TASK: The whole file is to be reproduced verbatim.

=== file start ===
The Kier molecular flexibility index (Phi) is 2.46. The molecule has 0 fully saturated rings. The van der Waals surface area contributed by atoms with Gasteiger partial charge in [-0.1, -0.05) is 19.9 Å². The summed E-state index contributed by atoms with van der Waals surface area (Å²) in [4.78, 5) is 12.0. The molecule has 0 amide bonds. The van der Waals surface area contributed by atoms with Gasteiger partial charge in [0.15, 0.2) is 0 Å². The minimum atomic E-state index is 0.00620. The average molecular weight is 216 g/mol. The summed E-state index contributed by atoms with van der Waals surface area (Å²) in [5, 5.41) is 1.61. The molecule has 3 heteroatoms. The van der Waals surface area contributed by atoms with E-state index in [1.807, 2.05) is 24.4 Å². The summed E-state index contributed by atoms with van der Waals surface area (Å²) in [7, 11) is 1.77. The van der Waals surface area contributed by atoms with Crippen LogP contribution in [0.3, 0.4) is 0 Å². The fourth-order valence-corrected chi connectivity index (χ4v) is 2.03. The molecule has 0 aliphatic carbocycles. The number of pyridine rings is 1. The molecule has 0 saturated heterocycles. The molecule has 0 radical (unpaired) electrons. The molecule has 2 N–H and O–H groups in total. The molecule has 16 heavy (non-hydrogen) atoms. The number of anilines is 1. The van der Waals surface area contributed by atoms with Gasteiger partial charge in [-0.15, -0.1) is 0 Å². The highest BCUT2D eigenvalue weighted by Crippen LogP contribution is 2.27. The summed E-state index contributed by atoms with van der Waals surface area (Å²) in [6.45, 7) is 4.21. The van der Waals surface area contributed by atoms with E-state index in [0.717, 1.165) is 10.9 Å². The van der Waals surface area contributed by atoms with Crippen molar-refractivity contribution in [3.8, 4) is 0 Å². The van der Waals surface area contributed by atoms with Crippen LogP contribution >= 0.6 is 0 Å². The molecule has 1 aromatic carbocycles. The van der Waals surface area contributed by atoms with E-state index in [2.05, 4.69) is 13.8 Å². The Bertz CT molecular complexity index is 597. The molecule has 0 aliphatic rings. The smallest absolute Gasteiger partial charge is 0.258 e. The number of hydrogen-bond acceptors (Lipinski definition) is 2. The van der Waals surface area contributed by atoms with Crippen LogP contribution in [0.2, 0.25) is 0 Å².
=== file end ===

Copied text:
The Kier molecular flexibility index (Phi) is 2.46. The molecule has 0 fully saturated rings. The van der Waals surface area contributed by atoms with Gasteiger partial charge in [-0.1, -0.05) is 19.9 Å². The summed E-state index contributed by atoms with van der Waals surface area (Å²) in [4.78, 5) is 12.0. The molecule has 0 amide bonds. The van der Waals surface area contributed by atoms with Gasteiger partial charge in [0.15, 0.2) is 0 Å². The minimum atomic E-state index is 0.00620. The average molecular weight is 216 g/mol. The summed E-state index contributed by atoms with van der Waals surface area (Å²) in [5, 5.41) is 1.61. The molecule has 3 heteroatoms. The van der Waals surface area contributed by atoms with E-state index in [1.807, 2.05) is 24.4 Å². The summed E-state index contributed by atoms with van der Waals surface area (Å²) in [7, 11) is 1.77. The van der Waals surface area contributed by atoms with Crippen LogP contribution in [0.3, 0.4) is 0 Å². The fourth-order valence-corrected chi connectivity index (χ4v) is 2.03. The molecule has 0 aliphatic carbocycles. The number of pyridine rings is 1. The molecule has 0 saturated heterocycles. The molecule has 0 radical (unpaired) electrons. The molecule has 2 N–H and O–H groups in total. The molecule has 16 heavy (non-hydrogen) atoms. The number of anilines is 1. The van der Waals surface area contributed by atoms with Gasteiger partial charge in [-0.15, -0.1) is 0 Å². The highest BCUT2D eigenvalue weighted by Crippen LogP contribution is 2.27. The summed E-state index contributed by atoms with van der Waals surface area (Å²) in [6.45, 7) is 4.21. The van der Waals surface area contributed by atoms with E-state index in [0.717, 1.165) is 10.9 Å². The van der Waals surface area contributed by atoms with Crippen molar-refractivity contribution in [3.8, 4) is 0 Å². The van der Waals surface area contributed by atoms with Crippen LogP contribution >= 0.6 is 0 Å². The molecule has 1 aromatic carbocycles. The van der Waals surface area contributed by atoms with E-state index in [2.05, 4.69) is 13.8 Å². The Bertz CT molecular complexity index is 597. The molecule has 0 aliphatic rings. The smallest absolute Gasteiger partial charge is 0.258 e. The number of hydrogen-bond acceptors (Lipinski definition) is 2. The van der Waals surface area contributed by atoms with Crippen LogP contribution in [0.2, 0.25) is 0 Å².